As George R.R. Martin said multiple times in the past, television and novels are two very different mediums. Game of Thrones the television series followed the books pretty spot-on to start – and stuck with a lot of the eventual deaths and lives of the characters in a very general way. Now that we’ve reached the end of the television series and have two more novels in the Game of Ice and Fire left, what’s left to change? And what’s changed already? Also note: This post is absolutely riddled with spoilers, so watch out!
Euron Greyjoy won’t be a dingleberry
The character Euron Greyjoy appeared in the show largely to off-set the scales in the sea. Where his niece and nephew would’ve had a fighting chance at aiding their allies leading up to the battle of King’s Landing, he tossed a wrench in the cogs with his own sect of Greyjoy loyalists. Then he wanted to “marry” the queen, and eventually killed a single dragon with a giant crossbow-like machination attached to his ship by the weaponsmiths at King’s Landing, under Cersei.
Above you’ll see Euron “Crow’s Eye” Greyjoy as he’s described in the books. This illustration was done by JB Casacop (with art director Deb Freytag) for A Game of Thrones – The Card Game Second Edition, Commissioned by Fantasy Flight Games.
The book version of Euron is far more ruthless, dangerous, and important. He’s not obsessed with Cersei, but with Daenerys. In the books, Moquorro (a priest sent to assist Daenerys), says that there are those who seek Daenerys, one of whom was “a tall and twisted thing with one black eye and ten long arms, sailing on a sea of blood.”
Euron wants all of Westeros
Once he’s learned of Daenerys, Euron sends his brother Victarion Greyjoy to Meereen to attempt to (eventually) gain favor with the queen of dragons. Euron’s goal in all this is to take over Westeros (and quite possibly the rest of the world) with dragons. He suggests he can bind and command dragons with his dragon horn.
Euron has a dragon horn called Dragonbinder, aka hellhorn. At nearly two meters long, this horn is a beast. Euron sends the hellhorn to Meereen with Victarion to assist in bringing Daenerys (and her three dragons) back to him. Euron did not make mention that the last person to blow the horn died immediately afterward, with blisters on his lips and lungs charred black as soot. (It is the fellow in the image above, with the horn, to whom these awful things happen.) The image above is also: (C) FFG illustrated by Yoann Boissonnet.
According to Moqorro, the Velyrian writing on the sides of the horn read as follows: “I am Dragonbinder … No mortal man shall sound me and live … Blood for fire, fire for blood.”
A character that does not appear in the show Game of Thrones will quite likely be vital to the most major storylines in A Song of Ice and Fire. The image you see below comes from the 2018 A Song of Ice and Fire calendar – an officially licensed and approved-by-Martin set of representational paintings.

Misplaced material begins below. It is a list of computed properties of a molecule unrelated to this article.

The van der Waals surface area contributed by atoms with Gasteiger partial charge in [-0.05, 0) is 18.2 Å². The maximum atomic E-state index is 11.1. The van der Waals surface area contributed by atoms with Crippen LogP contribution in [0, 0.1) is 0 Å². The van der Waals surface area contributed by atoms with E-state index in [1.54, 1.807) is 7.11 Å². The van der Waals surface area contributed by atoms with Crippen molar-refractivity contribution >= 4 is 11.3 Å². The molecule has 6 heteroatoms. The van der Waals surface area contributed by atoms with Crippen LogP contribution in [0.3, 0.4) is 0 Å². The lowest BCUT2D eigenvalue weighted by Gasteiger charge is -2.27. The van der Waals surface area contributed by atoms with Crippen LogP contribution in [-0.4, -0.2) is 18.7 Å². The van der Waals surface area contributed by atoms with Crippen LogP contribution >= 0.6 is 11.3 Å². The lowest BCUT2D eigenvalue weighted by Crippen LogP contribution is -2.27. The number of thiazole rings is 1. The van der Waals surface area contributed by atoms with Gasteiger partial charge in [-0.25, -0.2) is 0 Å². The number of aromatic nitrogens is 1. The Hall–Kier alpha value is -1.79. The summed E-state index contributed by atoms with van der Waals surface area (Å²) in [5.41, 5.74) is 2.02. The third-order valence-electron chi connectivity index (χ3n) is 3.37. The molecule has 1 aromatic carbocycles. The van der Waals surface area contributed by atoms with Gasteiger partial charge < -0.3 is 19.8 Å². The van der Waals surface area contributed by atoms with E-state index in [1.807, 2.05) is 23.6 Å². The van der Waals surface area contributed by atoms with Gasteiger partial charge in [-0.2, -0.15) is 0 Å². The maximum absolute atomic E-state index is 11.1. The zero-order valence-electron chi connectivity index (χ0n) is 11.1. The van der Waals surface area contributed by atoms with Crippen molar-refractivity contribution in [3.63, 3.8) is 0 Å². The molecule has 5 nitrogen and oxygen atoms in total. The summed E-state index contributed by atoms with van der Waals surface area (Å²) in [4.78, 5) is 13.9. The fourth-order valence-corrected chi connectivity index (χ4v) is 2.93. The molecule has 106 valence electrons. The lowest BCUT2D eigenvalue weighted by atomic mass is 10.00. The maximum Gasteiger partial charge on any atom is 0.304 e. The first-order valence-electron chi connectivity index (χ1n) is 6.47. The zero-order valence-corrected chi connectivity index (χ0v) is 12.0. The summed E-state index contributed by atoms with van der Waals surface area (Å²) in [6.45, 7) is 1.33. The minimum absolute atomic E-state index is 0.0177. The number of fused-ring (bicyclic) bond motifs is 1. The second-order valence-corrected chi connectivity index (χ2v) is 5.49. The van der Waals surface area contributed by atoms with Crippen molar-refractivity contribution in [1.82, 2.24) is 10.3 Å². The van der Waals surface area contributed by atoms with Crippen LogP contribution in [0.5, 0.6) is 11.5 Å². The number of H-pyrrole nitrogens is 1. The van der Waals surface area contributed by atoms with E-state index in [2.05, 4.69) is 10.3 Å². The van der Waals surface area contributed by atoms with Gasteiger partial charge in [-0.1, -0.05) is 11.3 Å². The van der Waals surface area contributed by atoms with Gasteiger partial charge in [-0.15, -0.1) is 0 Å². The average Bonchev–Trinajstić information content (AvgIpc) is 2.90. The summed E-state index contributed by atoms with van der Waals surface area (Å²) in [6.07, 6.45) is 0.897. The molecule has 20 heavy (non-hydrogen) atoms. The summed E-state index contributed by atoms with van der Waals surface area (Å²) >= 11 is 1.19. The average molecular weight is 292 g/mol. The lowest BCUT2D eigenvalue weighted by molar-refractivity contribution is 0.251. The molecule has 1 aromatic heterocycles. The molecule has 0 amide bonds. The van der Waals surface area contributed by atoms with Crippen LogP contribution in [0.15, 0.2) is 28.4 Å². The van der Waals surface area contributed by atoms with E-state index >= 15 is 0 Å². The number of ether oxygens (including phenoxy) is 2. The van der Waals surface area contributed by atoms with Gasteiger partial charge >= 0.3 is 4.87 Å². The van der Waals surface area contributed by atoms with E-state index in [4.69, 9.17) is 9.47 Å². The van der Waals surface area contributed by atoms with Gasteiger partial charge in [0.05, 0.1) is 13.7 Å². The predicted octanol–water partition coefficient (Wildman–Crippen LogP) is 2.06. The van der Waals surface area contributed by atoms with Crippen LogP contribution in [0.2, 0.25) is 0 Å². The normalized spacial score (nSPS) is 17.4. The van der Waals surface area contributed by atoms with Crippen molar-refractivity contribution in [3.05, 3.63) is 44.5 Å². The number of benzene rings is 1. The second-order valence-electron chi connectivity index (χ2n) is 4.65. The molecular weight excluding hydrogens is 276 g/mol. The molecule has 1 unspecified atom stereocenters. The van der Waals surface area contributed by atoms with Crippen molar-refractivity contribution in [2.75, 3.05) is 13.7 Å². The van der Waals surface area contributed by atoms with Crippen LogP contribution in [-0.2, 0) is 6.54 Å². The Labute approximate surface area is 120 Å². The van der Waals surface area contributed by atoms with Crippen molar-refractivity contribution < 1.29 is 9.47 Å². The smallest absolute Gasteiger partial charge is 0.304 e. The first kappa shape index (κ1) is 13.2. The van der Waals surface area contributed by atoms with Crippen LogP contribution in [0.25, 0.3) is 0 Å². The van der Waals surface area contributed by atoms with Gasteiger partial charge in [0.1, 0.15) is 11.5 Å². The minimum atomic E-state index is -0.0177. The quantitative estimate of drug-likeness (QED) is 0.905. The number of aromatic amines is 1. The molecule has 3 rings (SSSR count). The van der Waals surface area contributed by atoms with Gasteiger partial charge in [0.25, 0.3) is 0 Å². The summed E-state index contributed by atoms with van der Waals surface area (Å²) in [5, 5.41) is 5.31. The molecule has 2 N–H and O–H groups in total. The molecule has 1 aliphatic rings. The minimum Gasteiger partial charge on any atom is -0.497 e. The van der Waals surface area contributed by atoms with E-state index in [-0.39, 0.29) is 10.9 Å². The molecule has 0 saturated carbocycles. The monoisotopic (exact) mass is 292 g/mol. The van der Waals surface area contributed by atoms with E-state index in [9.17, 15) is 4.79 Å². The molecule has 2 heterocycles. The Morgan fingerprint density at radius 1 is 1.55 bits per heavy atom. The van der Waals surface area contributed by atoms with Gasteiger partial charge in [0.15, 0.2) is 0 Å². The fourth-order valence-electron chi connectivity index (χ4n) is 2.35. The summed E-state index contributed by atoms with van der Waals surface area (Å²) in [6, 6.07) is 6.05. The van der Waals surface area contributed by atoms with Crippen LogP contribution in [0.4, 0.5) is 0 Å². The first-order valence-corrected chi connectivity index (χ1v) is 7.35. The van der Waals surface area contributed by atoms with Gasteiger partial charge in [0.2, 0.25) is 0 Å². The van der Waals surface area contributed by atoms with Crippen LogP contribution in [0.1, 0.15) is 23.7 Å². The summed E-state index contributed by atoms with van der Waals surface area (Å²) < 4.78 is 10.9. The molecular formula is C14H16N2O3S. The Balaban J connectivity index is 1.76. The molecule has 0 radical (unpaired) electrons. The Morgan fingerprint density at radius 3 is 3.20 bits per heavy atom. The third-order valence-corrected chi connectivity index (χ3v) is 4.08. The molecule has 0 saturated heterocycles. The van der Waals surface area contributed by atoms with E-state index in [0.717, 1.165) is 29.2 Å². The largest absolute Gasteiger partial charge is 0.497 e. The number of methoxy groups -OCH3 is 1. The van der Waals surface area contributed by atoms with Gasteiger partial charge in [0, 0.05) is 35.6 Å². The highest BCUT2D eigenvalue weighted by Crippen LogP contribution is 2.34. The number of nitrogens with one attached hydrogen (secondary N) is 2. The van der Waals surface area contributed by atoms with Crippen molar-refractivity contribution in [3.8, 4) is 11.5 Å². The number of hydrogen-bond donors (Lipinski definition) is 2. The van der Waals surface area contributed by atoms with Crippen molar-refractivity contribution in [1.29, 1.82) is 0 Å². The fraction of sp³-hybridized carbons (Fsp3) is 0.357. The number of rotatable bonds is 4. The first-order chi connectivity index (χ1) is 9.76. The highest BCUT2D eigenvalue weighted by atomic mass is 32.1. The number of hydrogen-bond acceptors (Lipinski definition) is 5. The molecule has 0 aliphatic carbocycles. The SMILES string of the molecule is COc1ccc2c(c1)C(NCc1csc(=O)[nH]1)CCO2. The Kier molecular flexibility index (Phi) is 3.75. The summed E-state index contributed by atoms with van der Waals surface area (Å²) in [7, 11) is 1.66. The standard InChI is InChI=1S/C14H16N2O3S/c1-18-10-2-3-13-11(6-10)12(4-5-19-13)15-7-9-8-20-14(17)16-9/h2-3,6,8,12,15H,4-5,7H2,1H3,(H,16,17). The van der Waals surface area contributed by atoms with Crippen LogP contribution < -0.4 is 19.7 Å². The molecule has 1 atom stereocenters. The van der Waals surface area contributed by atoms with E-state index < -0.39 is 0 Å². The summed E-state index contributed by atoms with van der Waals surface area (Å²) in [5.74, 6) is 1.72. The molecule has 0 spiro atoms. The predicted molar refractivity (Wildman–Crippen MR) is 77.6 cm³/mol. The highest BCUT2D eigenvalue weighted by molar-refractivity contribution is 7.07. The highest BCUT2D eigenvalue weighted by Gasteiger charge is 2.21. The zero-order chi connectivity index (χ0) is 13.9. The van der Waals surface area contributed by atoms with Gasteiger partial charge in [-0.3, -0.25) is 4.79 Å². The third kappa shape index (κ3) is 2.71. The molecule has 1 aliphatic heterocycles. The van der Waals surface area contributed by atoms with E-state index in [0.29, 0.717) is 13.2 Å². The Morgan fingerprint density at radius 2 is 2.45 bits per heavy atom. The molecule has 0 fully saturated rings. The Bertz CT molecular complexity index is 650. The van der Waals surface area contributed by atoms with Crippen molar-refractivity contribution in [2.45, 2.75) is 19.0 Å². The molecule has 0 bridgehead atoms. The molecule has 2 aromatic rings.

Above you’ll see Victarion Greyjoy. He’s not particularly bright, but he’s easily one of the most beastly strong and hulking characters in the show. Given the fate of his brethren at the hands of Euron in the book series thus far, it’s sort of surprising that Victarion remains alive at this point – but perhaps there’s something vital in the mix…
BONUS: Just in case you were wondering, we’d still put our money on Gregor “The Mountain” Clegane, as the Mountain remains the most massive human in the realm and has tested his skill against knights and top-notch fighters aplenty. Victarion is massive, but not likely swift enough to gain any advantage over the Mountain. Unless he’s inhuman…
His blackened arm
In the heat of battle, Victarion takes a cut to his hand. The cut – on his left hand – becomes badly infected, and he may die. Moqorro comes to the rescue, saying he can help Victarion, but that his help will also hurt. Away in his cabin with Moqorro, Victarion is tended to for hours.
Once he emerges, very epic and right at sunset because that’s probably the most cool time to emerge in any fashion, Victarion is different. His “left arm blood to the elbow.” As the crew moved in to see, “he raised a charred and blackened hand. Wisps of dark smoke rose from his fingers as he pointed at the maester.”
NOTE: He pointed at the maester because of a prediction made by Moqorro while they were in the cabin fixing his arm. Victarion said they’d be cutting the boat’s maester’s throat then they’d toss him overboard, because doing so would bring them good favor.”
This image was illustrated by concept artist Conor Burke. This image wasn’t necessarily seen and/or approved by George R.R. Martin himself – but it should give you some idea of the weight of this situation. Look at that gnarled, unnatural claw hand!
At the point at which Victarion is taken to get his hand fixed, George R.R. Martin does a sneaky bit of POV change, switching from a standard person-of-interest’s point of view to a more god-view sort of style. The only other time I or we can remember this happening in any AGOIAF book is when Catelyn’s throat is cut at the Red Wedding – and if you’re familiar with the books, you know that Catelyn turned into a very, very different sort of character soon after.
“Sometimes when Victarion closed his hand the skin would split and smoke, yet the arm was stronger than it had ever been.” Could it be that this change made way for Victarion to use the hellhorn? Controlling the three dragons isn’t quite so simple in the books as it is in the show – could this be the key to keeping the dragons in line?